“We have seen the courts continually put the rights of repeat, dangerous and /or violent offenders and child sex predators above the safety of the most vulnerable members of the community.”

    For information on Abbey’s Project and how to make submissions to the royal commission, visit www.bravehearts.org.au

  • 24Sep
    bastard out of carolina

    “The grief. The anger. The guilt and the shame. It would come back later. It would come back forever. We had all wanted the simplest thing, to love and be loved and be safe together, but we had lost it and I didn’t know how to get it back.”


    This is the story of Bone (Ruth Anne). It is told in her voice – a strong, heart-breaking voice. It is Bone’s story of growing up in poverty in Carolina. It is a story of childhood abuse – physical and sexual.
    We come to know intimately Bone’s experiences of being part of a poor, extended family in America’s south, which is told exquisitely by Dorothy Alison. We become immersed in this family – its trial and tribulations, its warmth and connectiveness.
    But it is not a ‘nice’ family. It is a macho world where her uncles are proud of their violent reputations, consistently getting into brawls, drink heavily and are always in and out of jail.
    But it is the aunts that we are drawn to. This community of women who are immersed in poverty, struggling to survive, who are there for each other, who support and care for each other. They are strong women. We get to know them intimately through Bone’s eyes. These are women who are the core of Bone’s life.
    Bone is subjected to episodes of extreme violence and sexual abuse by her step-father. Her mother becomes increasingly aware of the violence and attempts to protect her such as ensuring that Bone is not left alone with him. But of course the abuse continues.
    What is told so poignantly in this book, are Bone’s feelings and experiences – her grief, her shame, her anger – and her desire to protect her mother and her happiness.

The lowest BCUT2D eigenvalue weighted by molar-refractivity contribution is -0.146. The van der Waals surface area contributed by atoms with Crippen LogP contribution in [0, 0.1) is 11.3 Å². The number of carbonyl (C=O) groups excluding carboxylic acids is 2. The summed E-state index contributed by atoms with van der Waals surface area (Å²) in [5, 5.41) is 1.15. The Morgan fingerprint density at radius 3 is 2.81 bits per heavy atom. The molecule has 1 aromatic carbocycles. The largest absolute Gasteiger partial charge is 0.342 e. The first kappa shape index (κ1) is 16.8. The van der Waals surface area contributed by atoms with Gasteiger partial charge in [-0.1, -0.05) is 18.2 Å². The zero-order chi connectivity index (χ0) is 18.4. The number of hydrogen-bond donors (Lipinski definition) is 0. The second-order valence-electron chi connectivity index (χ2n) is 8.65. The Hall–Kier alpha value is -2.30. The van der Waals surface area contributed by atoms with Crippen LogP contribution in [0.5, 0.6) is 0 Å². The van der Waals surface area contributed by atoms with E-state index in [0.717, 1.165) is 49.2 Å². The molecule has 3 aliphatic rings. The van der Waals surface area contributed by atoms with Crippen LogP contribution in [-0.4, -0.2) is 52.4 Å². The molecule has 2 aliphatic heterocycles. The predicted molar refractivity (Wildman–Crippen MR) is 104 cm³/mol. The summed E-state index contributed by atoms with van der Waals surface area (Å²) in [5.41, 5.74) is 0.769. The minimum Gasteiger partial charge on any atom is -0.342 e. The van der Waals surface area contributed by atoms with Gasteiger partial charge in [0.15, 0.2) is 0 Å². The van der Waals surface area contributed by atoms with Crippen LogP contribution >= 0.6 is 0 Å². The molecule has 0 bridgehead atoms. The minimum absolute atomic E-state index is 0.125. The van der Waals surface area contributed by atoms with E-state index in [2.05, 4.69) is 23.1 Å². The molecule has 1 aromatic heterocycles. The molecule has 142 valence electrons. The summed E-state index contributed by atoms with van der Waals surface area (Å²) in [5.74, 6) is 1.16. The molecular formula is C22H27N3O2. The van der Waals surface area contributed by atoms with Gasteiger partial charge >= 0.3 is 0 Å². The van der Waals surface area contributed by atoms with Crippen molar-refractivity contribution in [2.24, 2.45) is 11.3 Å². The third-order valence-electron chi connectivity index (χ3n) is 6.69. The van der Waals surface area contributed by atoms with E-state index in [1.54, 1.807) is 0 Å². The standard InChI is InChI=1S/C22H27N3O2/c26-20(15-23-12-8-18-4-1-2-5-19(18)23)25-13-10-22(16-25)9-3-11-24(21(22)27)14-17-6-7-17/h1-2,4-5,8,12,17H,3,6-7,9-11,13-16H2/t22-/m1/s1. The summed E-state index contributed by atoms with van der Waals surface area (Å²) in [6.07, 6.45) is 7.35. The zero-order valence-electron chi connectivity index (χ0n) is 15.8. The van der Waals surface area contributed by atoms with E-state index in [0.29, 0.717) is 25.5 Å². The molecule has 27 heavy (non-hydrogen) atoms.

As Dorothy Allison says in the Afterword:
    “I made her brave and stubborn and resilient. I made her want to protect her little sister and her mother. I made her a child full of hope as well as despair; and while I worked carefully at all the ways she learned to hate herself, I also made it plain to the reader that she was not hateful in any way.”
    This book does not have a happy ending. I fought against the inevitable result. But I was left feeling hope for Bone – hope that she would survive, hope that her gritty determination would lead to a happier life.
    I applaud Dorothy Allison’s courage in bringing Bone’s story to us, and for the empathy and understanding that she sensitively and skilfully she shows – for she is writing for all of the children who suffer horrendous abuse and violence.
    However, the Afterword also tells us that this book has been banned in several school districts in America.

    Dorothy Allison responds:
    “I want the society in which I live to be clear about the reality of our families; to know all the ways in which we avoid the issues of violence, abuse, and societal contempt; and to see survivors as more than victims. If we know more about what it means to survive abuse, we will better able those still caught in the whole shameful secret world of physical and sexual violence.”


    This book is a beautiful book. It is heartbreaking to read. But it is a courageous testament to women and children who suffer at the hands of male violence.